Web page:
TOKYO — Japan hopes to make the world's first “pinpoint landing” on the moon early Saturday, joining a modern push for lunar contact with roots in the Cold War-era space race between the United States and the Soviet Union.
Japan's attempt to bring down its lander at a precise location follows the April failure of a Japanese company's spacecraft that apparently crashed while attempting to land on the moon.
As Japan and others look to enter a club so far occupied by only the United States, the Soviet Union, India and China, victory means international scientific and diplomatic accolades and potential domestic political gains.
Failure means a very expensive, and public, embarrassment.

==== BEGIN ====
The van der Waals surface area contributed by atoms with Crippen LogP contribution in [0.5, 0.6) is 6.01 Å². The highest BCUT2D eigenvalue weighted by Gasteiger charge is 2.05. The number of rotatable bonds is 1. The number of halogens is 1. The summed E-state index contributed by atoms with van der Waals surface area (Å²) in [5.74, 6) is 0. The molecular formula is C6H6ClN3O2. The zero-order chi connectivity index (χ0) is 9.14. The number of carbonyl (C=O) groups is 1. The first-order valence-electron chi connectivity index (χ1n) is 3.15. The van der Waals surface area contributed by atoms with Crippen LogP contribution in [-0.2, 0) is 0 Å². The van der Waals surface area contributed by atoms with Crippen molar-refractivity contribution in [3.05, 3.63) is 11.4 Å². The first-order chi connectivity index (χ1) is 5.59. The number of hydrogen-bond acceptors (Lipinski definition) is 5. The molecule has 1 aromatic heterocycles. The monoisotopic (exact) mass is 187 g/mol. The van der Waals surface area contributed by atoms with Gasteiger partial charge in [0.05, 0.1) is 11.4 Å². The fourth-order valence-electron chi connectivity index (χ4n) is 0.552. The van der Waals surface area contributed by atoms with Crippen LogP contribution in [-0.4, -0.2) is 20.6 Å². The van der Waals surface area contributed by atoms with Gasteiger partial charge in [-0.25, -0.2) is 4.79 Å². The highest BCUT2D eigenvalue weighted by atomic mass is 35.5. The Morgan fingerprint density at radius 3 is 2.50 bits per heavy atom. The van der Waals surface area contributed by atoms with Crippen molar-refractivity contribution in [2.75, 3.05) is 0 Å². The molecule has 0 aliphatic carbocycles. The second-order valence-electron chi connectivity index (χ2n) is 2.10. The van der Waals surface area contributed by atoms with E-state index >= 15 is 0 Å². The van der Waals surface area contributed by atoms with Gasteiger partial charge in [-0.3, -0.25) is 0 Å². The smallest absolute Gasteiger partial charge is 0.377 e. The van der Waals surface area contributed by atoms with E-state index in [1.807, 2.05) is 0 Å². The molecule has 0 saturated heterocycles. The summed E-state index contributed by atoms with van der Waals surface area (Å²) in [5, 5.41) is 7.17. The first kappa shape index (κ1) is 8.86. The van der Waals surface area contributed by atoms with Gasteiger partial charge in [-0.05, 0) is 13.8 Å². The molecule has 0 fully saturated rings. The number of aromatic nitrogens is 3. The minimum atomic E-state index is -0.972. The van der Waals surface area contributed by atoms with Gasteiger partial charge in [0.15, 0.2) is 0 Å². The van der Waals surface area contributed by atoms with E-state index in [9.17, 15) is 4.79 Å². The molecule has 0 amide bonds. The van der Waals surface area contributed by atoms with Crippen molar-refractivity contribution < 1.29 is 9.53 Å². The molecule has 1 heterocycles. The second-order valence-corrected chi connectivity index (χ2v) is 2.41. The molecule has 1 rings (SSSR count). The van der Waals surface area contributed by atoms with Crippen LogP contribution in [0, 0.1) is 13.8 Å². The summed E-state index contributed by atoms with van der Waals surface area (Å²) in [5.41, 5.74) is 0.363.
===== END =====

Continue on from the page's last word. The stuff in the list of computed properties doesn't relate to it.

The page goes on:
Here's a look at high-profile recent and upcoming attempts, and what they might mean, ahead of Japan's moon landing.
The United States
NASA plans to send astronauts to fly around the moon next year, and to land there in 2026.
Just this week, however, a U.S. company, Astrobotic Technology, said its lunar lander will soon burn up in Earth's atmosphere after a failed moonshot.
The lander, named Peregrine, developed a fuel leak that forced Astrobotic to abandon its attempt to make the first U.S. lunar landing in more than 50 years. The company suspects a stuck valve caused a tank to rupture.
NASA is working to commercialize lunar deliveries by private businesses while the U.S. government tries to get astronauts back to the…